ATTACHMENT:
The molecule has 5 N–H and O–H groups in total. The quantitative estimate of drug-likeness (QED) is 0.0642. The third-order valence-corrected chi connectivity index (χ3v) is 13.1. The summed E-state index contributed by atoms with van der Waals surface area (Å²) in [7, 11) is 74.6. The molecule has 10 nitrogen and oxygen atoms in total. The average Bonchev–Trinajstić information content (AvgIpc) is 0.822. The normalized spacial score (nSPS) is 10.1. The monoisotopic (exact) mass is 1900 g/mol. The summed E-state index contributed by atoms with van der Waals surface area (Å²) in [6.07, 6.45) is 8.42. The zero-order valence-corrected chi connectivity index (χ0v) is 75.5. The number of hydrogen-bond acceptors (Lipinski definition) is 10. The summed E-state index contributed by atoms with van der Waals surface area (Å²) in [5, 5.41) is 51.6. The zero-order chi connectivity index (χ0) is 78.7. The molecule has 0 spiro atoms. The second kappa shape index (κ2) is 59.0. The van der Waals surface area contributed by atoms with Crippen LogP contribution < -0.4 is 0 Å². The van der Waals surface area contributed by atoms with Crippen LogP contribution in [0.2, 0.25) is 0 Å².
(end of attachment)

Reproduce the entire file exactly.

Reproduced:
The molecule has 5 N–H and O–H groups in total. The quantitative estimate of drug-likeness (QED) is 0.0642. The third-order valence-corrected chi connectivity index (χ3v) is 13.1. The summed E-state index contributed by atoms with van der Waals surface area (Å²) in [7, 11) is 74.6. The molecule has 10 nitrogen and oxygen atoms in total. The average Bonchev–Trinajstić information content (AvgIpc) is 0.822. The normalized spacial score (nSPS) is 10.1. The monoisotopic (exact) mass is 1900 g/mol. The summed E-state index contributed by atoms with van der Waals surface area (Å²) in [6.07, 6.45) is 8.42. The zero-order valence-corrected chi connectivity index (χ0v) is 75.5. The number of hydrogen-bond acceptors (Lipinski definition) is 10. The summed E-state index contributed by atoms with van der Waals surface area (Å²) in [5, 5.41) is 51.6. The zero-order chi connectivity index (χ0) is 78.7. The molecule has 0 spiro atoms. The second kappa shape index (κ2) is 59.0. The van der Waals surface area contributed by atoms with Crippen LogP contribution < -0.4 is 0 Å². The van der Waals surface area contributed by atoms with Crippen LogP contribution in [0.2, 0.25) is 0 Å².